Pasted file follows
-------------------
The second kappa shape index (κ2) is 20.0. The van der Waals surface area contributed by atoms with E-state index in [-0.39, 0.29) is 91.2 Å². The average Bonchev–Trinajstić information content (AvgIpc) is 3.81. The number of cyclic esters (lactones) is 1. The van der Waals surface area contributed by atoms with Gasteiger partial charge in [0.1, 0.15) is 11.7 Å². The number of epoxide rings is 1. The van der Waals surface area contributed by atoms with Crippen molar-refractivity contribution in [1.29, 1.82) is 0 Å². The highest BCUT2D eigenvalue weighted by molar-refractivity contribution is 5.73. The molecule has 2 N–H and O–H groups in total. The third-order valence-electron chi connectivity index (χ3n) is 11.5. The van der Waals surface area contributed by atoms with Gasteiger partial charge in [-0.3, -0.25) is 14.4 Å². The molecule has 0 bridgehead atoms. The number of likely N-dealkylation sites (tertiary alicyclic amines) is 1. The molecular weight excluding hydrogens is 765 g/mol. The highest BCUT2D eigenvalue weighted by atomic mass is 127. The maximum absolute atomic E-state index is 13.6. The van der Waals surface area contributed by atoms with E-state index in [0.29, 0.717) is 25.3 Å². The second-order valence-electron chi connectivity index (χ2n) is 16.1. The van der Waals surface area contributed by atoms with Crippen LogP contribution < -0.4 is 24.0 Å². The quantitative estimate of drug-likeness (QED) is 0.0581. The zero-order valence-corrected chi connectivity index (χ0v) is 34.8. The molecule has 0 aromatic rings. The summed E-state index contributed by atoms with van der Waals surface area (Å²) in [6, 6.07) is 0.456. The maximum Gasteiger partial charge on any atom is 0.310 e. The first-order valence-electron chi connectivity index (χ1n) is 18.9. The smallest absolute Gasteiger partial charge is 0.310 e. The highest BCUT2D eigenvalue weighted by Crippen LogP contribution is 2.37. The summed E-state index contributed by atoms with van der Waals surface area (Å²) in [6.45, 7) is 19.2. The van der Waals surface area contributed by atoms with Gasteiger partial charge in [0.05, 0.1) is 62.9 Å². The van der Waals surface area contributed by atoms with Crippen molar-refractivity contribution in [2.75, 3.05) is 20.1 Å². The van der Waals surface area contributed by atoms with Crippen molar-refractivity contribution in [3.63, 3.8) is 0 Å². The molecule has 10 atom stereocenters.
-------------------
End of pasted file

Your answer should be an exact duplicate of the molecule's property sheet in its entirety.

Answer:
The second kappa shape index (κ2) is 20.0. The van der Waals surface area contributed by atoms with E-state index in [-0.39, 0.29) is 91.2 Å². The average Bonchev–Trinajstić information content (AvgIpc) is 3.81. The number of cyclic esters (lactones) is 1. The van der Waals surface area contributed by atoms with Gasteiger partial charge in [0.1, 0.15) is 11.7 Å². The number of epoxide rings is 1. The van der Waals surface area contributed by atoms with Crippen molar-refractivity contribution in [1.29, 1.82) is 0 Å². The highest BCUT2D eigenvalue weighted by molar-refractivity contribution is 5.73. The molecule has 2 N–H and O–H groups in total. The third-order valence-electron chi connectivity index (χ3n) is 11.5. The van der Waals surface area contributed by atoms with Gasteiger partial charge in [-0.3, -0.25) is 14.4 Å². The molecule has 0 bridgehead atoms. The number of likely N-dealkylation sites (tertiary alicyclic amines) is 1. The molecular weight excluding hydrogens is 765 g/mol. The highest BCUT2D eigenvalue weighted by atomic mass is 127. The maximum absolute atomic E-state index is 13.6. The van der Waals surface area contributed by atoms with E-state index in [0.29, 0.717) is 25.3 Å². The second-order valence-electron chi connectivity index (χ2n) is 16.1. The van der Waals surface area contributed by atoms with Crippen LogP contribution < -0.4 is 24.0 Å². The quantitative estimate of drug-likeness (QED) is 0.0581. The zero-order valence-corrected chi connectivity index (χ0v) is 34.8. The molecule has 0 aromatic rings. The summed E-state index contributed by atoms with van der Waals surface area (Å²) in [6, 6.07) is 0.456. The maximum Gasteiger partial charge on any atom is 0.310 e. The first-order valence-electron chi connectivity index (χ1n) is 18.9. The smallest absolute Gasteiger partial charge is 0.310 e. The highest BCUT2D eigenvalue weighted by Crippen LogP contribution is 2.37. The summed E-state index contributed by atoms with van der Waals surface area (Å²) in [6.45, 7) is 19.2. The van der Waals surface area contributed by atoms with Gasteiger partial charge in [0.05, 0.1) is 62.9 Å². The van der Waals surface area contributed by atoms with Crippen molar-refractivity contribution in [2.75, 3.05) is 20.1 Å². The van der Waals surface area contributed by atoms with Crippen molar-refractivity contribution in [3.63, 3.8) is 0 Å². The molecule has 10 atom stereocenters.